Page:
Metheringham Highlights

Metheringham, largely because of its age, contains some buildings of note: these are listed below.

Old Post Office

The Old Post Office

The Old Post Office

This building is reputed to be one of the oldest in Metheringham and also to have a secret tunnel running to the church!  It was built in a typical mud and stud style with bricks being inbuilt later. Mud & stud style buildings of this style were common between 1720 and 1760.  It has a steeply pitched roof that would have been thatched and Gothic style windows which were a Victorian addition.  It has lain empty for some years and it was falling into neglect. A local private buyer has purchased this delightful building and is in the process of restoration.

Metheringham Flour Mill

Metheringham Flour Mill

Metheringham Flour Mill

This is a disused brick built tower mill standing at an estimated 15.4 metres in height.  From the foot of the stone steps the mill rises up in 205 courses of brickwork.  The mill is thought to have been built in 1867 and worked until the 1930s as a flour mill.  The multi sailed brick tower mills are characteristic of Lincolnshire and the historian, Rex Wailes, is reported to have said that they were the finest tower mills ever built in England.  Metheringham is fortunate to have such a good surviving example although it sits disused in a paddock alongside the mill house with no public right of access.  The machinery is thought to be still inside.

The Old Fire Station

The Old Fire Station

The Old Fire Station

The original fire engine was stationed at Blankney Hall and was a horse drawn vehicle with a steam operated pump.  Later it was moved to a garage, now a vacant plot on Lincoln Road.  The engine was then moved to the station in Fen Road.  If it was needed, Jack Chapman of Station Road received the call and cycled to Fen Road to raise the alarm.  Today, the new modern fire station is only 50 yards away at the corner of Fen Road and the bypass.  The old station became a Pentecostal chapel and has had many uses since.

Metheringham War Memorial

Metheringham War Memorial

Metheringham War Memorial

Metheringham War Memorial is one of the finest in Lincolnshire and a splendid tribute to those men from the village who made the supreme sacrifice in two World Wars.  Following a service in St Wilfrid's parish church, the War Memorial was unveiled to a large gathering at 3:00pm on Sunday 12th December 1920 by the Marchioness of Carisbrooke, daughter of the Earl of Londesborough of nearby Blankney Hall.  It records the names of 42 soldiers who died in the Great war between 1914 and 1918. Twenty five years later, eight further names were added as a result of lives lost during the second World War.  The white Italian marble figure depicts a soldier in the uniform of the Lincolnshire Regiment with his rifle reversed and head bowed.  It stand on a polished Aberdeen granite pedestal. The site was donated by the Earl of Londesborogh and built by a local monument mason, Fredrick William Baldock, at a total cost of 600.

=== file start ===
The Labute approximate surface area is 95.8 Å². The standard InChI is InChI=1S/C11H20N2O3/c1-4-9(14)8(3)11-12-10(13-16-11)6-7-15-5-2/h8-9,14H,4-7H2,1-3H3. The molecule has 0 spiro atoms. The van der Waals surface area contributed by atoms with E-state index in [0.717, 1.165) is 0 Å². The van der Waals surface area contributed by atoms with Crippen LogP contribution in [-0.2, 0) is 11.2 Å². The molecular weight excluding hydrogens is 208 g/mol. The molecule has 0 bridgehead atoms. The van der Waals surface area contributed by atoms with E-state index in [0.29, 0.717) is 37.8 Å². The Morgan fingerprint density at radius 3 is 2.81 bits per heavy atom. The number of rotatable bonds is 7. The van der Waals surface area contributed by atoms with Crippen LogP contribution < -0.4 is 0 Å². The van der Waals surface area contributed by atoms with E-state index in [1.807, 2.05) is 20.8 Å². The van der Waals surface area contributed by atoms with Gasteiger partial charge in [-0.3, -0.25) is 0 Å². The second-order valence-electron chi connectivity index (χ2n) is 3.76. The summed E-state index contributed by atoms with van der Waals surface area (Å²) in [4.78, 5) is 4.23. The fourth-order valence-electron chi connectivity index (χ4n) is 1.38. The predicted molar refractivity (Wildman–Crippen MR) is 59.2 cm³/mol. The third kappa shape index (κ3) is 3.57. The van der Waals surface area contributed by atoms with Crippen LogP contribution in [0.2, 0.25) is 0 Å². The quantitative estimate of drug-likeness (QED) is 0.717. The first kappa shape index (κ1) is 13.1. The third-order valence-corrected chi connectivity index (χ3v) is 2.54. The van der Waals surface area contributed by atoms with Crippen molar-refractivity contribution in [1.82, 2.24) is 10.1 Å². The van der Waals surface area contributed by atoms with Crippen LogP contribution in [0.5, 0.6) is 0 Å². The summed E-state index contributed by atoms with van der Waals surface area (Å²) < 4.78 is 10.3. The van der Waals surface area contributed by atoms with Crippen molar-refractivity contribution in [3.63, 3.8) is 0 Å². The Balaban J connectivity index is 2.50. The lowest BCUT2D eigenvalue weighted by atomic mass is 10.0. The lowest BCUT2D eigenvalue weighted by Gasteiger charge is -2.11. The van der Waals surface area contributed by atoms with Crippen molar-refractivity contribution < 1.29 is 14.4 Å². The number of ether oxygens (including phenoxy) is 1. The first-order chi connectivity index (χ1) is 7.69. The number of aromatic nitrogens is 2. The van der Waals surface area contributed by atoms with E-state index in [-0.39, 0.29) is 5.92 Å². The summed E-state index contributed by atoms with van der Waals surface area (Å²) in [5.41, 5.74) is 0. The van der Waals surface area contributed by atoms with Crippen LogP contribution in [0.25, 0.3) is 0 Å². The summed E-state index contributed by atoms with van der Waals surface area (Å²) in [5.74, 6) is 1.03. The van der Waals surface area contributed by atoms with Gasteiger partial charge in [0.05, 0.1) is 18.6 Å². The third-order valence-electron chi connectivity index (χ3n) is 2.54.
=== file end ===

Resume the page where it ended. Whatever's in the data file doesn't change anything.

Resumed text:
Metheringham Manor

Metheringham Manor
Used with permission C. Maycock

Metheringham Manor

The manor was built in the 17th Century and was initially thatched.  Built in the shape of a Greek cross, it was badly damaged by fire in the 19thCentury. The Lord of the Manor, Henry Chaplin of Blankney Hall allowed his agents to live there. On the succession of Lord Londesborough as Lord of the Manor, the well known Lancashire and England cricketer Captain R.H. Spooner was appointed agent and also lived there. The Agent at Blankney in 1904 was Henry Blamire Young.  In the photo on the left, he and his wife Phyllis, née Wimbush, are seen sitting in the garden at the Manor on 1 December 1904. The Manor House was requisitioned by the RAF in 1942 until the end of the Second World war.  It is currently the home of the Parker family who own Blankney estates.

Metheringham Railway Station

Metheringham Railway Station

Metheringham Railway Station

The station was built on the line of the Great Northern and Great eastern Railways. It opened in 1882 and was called Blankney and Metheringham The Blankney name can still be seen on the signal box to this day. Opposite the station is the entrance to Blankney Ride, once knowna as the Old Coach-Road, which Henry Chaplin had built to link the station directly to Blankney Hall.  The station was very busy in its day with passengers, goods, livestock and coal all  being carried. The Liverpool - Harwich 'Boat Train' would also pass through.  The Second World War brought the erection of reinforced 'block type' buildings to house the  control centre for this section of Eastern Railways.  The station closed in 1961 but was reopened in the mid 1970s for passenger traffic.

Metheringham Wesleyan Chapel

Parker's Stores

Parker's Stores

Parkers Store was originally an old Wesleyan chapel built between 1840 and 1880. Behind the store are the remains of the old Wesleyan day school.  School records began on 6th October 1862.

Thomson's Grocery Store

Thomson's Grocery Store

Thomson's Grocery Store

This grocery and general provision store sold all sorts of goods ranging from preparation and dispensing of drugs to haberdashery material, dried goods, confectionery and diary products. As late as 1972, when Annie Thomson finally closed the shutters in the face of supermarket competition, the inside had thick mahogany counters and pharmacy drawers labeled with the names of potions in Latin.  The old fittings were removed in the 1970s when the shop was sold and converted first to a bakery and now as a Chinese take away.